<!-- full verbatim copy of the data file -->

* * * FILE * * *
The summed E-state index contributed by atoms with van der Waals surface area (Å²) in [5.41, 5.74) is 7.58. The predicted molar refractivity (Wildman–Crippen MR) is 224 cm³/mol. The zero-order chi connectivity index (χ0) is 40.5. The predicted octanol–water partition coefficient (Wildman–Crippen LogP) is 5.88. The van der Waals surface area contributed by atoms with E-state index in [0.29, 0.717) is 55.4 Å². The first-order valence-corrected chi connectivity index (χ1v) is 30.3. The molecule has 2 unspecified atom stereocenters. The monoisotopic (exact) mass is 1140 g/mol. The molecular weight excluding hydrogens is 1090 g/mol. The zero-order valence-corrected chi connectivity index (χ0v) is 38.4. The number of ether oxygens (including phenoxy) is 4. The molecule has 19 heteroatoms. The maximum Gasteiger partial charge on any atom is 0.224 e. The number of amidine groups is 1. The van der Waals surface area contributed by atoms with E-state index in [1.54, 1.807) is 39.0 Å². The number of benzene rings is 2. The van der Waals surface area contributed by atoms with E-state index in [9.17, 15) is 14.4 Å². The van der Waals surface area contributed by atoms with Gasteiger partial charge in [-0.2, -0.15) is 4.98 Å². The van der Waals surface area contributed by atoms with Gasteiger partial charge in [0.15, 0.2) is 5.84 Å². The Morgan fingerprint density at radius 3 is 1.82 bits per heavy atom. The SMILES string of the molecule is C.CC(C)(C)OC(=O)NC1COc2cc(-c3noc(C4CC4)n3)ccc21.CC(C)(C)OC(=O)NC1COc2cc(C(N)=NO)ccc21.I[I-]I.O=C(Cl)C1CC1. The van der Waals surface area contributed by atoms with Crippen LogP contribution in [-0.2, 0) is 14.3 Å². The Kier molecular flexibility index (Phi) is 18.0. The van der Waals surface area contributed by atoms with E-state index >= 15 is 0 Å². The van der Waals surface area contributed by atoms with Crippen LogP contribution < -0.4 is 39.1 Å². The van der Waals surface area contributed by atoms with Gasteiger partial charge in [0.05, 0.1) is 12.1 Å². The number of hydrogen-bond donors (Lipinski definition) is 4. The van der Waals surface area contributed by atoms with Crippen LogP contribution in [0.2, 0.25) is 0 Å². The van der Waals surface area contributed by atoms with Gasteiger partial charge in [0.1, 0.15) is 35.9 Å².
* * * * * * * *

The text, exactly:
The summed E-state index contributed by atoms with van der Waals surface area (Å²) in [5.41, 5.74) is 7.58. The predicted molar refractivity (Wildman–Crippen MR) is 224 cm³/mol. The zero-order chi connectivity index (χ0) is 40.5. The predicted octanol–water partition coefficient (Wildman–Crippen LogP) is 5.88. The van der Waals surface area contributed by atoms with E-state index in [0.29, 0.717) is 55.4 Å². The first-order valence-corrected chi connectivity index (χ1v) is 30.3. The molecule has 2 unspecified atom stereocenters. The monoisotopic (exact) mass is 1140 g/mol. The molecular weight excluding hydrogens is 1090 g/mol. The zero-order valence-corrected chi connectivity index (χ0v) is 38.4. The number of ether oxygens (including phenoxy) is 4. The molecule has 19 heteroatoms. The maximum Gasteiger partial charge on any atom is 0.224 e. The number of amidine groups is 1. The van der Waals surface area contributed by atoms with E-state index in [1.54, 1.807) is 39.0 Å². The number of benzene rings is 2. The van der Waals surface area contributed by atoms with E-state index in [9.17, 15) is 14.4 Å². The van der Waals surface area contributed by atoms with Gasteiger partial charge in [-0.2, -0.15) is 4.98 Å². The van der Waals surface area contributed by atoms with Gasteiger partial charge in [0.15, 0.2) is 5.84 Å². The Morgan fingerprint density at radius 3 is 1.82 bits per heavy atom. The SMILES string of the molecule is C.CC(C)(C)OC(=O)NC1COc2cc(-c3noc(C4CC4)n3)ccc21.CC(C)(C)OC(=O)NC1COc2cc(C(N)=NO)ccc21.I[I-]I.O=C(Cl)C1CC1. The van der Waals surface area contributed by atoms with Crippen LogP contribution in [-0.2, 0) is 14.3 Å². The Kier molecular flexibility index (Phi) is 18.0. The van der Waals surface area contributed by atoms with E-state index >= 15 is 0 Å². The van der Waals surface area contributed by atoms with Crippen LogP contribution < -0.4 is 39.1 Å². The van der Waals surface area contributed by atoms with Gasteiger partial charge in [0.05, 0.1) is 12.1 Å². The number of hydrogen-bond donors (Lipinski definition) is 4. The van der Waals surface area contributed by atoms with Crippen LogP contribution in [0.2, 0.25) is 0 Å². The van der Waals surface area contributed by atoms with Gasteiger partial charge in [0.1, 0.15) is 35.9 Å².